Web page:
Academic journal article World History Bulletin

Draft Dodging and Bootlegging on the Rio Grande Frontera (Laredo, Texas 1910-30)

Academic journal article World History Bulletin

Draft Dodging and Bootlegging on the Rio Grande Frontera (Laredo, Texas 1910-30)

Article excerpt

The following essay describes the experience, as handed down to me through oral history by my mother and aunt, of my grandfather Nicolas Ramirez, who was born in Laredo, Texas in 1895. As a young man Nicolas lived in the U.S. and Mexico, depending on opportunities. For most of his life, he owned and operated trucks for a living and transported agricultural (and other) products, taking his family from the Texas border to places as far north as Michigan following the annual harvests. As a U.S. born Mexican - American, he maintained relations with his extended family in Mexico. His father, for example, was born and raised in Nuevo Laredo, Mexico.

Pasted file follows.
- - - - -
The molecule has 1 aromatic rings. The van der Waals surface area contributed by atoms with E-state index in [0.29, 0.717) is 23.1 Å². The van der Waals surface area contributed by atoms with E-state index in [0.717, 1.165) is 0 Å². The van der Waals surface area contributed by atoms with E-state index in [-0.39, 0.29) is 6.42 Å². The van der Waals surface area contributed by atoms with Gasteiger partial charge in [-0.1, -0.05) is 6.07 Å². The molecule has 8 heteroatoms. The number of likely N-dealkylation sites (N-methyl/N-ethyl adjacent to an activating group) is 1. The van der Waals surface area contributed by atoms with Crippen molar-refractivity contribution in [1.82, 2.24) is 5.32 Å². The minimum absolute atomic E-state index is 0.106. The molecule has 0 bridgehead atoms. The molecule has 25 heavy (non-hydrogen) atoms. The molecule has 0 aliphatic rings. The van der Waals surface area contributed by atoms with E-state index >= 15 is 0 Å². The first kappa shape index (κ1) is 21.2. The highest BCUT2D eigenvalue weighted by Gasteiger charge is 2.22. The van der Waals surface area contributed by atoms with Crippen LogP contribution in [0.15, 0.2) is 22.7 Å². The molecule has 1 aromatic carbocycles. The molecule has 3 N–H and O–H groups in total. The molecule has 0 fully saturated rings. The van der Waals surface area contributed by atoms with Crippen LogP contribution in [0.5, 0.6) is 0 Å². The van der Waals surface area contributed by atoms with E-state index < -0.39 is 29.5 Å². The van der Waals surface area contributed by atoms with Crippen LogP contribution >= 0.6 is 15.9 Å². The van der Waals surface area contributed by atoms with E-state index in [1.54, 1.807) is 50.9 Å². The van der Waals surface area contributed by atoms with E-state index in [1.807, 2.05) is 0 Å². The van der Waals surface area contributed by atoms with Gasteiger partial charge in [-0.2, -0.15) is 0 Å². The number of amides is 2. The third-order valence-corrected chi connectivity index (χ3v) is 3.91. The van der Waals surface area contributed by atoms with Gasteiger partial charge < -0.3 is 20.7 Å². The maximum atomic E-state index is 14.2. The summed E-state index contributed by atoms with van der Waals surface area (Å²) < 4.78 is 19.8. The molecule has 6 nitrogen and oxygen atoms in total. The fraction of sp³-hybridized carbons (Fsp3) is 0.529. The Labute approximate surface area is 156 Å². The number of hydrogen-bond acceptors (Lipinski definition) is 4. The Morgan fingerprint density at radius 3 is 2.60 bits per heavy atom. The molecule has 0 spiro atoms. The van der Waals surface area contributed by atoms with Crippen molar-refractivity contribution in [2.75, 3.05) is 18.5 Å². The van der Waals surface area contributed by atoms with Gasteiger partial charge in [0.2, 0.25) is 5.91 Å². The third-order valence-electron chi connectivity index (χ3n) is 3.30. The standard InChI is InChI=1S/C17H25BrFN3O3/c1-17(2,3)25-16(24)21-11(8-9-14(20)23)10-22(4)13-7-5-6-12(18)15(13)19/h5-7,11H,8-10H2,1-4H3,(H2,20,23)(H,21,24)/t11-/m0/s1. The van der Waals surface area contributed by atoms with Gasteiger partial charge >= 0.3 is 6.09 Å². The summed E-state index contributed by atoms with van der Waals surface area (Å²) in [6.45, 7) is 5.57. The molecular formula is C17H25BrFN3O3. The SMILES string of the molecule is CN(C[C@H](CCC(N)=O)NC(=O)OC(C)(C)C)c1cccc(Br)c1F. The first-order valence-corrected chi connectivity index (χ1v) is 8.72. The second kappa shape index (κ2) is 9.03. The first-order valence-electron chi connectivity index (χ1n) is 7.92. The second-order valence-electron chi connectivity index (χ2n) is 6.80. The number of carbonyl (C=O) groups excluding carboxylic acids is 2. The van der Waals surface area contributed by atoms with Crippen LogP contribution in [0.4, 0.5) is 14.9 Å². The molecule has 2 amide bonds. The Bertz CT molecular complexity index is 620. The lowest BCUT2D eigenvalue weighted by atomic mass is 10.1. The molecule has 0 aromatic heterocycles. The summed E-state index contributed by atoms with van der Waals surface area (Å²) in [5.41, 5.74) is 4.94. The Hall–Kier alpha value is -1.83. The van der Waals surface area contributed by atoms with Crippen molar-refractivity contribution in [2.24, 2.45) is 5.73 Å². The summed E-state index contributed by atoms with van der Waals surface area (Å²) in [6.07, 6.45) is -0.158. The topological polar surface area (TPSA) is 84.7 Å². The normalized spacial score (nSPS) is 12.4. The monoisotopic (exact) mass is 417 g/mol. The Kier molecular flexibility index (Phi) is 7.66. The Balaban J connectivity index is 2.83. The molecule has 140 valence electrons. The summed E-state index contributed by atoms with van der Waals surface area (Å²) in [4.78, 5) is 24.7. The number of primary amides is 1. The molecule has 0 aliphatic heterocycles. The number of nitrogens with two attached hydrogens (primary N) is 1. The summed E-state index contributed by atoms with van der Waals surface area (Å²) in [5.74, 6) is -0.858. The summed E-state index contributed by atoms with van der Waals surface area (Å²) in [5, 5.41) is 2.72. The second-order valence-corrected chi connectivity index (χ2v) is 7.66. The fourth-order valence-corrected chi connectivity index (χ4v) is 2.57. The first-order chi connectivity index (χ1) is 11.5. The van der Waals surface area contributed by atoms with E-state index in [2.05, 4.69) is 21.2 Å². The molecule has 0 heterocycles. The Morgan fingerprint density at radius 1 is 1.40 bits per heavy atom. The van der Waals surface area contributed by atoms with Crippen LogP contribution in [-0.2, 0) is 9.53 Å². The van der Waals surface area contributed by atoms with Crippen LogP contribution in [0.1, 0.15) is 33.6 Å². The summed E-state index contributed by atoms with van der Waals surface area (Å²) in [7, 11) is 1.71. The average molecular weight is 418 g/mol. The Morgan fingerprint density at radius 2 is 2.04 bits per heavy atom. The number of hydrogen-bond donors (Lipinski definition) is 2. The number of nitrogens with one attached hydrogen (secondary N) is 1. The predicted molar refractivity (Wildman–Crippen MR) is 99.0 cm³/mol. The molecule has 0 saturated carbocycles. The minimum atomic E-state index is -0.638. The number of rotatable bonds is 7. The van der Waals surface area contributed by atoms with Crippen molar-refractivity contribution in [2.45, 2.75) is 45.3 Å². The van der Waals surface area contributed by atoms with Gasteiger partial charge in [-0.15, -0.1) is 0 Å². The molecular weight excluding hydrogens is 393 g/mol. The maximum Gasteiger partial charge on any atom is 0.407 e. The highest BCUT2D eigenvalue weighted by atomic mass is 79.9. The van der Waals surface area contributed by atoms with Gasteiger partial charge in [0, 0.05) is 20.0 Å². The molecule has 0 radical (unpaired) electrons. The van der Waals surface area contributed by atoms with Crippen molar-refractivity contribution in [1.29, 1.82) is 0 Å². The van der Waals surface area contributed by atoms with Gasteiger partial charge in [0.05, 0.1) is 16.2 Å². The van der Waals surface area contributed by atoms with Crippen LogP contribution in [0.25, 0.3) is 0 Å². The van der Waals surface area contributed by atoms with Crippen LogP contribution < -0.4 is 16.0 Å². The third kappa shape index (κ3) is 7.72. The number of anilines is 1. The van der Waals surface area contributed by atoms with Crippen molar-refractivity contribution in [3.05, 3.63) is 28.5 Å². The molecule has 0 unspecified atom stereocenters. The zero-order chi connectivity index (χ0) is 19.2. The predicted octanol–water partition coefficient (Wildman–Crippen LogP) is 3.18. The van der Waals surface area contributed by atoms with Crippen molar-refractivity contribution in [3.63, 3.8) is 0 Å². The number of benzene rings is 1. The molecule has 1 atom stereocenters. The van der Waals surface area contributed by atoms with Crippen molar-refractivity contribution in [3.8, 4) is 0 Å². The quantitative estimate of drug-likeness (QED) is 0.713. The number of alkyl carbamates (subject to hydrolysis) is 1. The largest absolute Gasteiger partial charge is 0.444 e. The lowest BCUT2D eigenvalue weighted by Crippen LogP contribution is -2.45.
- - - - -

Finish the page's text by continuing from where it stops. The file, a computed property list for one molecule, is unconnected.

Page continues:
My grandfather dodged the "draft" twice. In the early 1910s, when he was living in northern Mexico, Nicolas returned to the U.S. when one of Mexico's revolutionary armies tried to force him into service. Around 1917, with U.S. government officials pushing Laredo locals to register for the draft for World War I, Nicolas made his way back across the border to Mexico. Some members of his family did not take advantage of the refuge offered by the border. His uncle Eugenio, for example, was drafted and served. …

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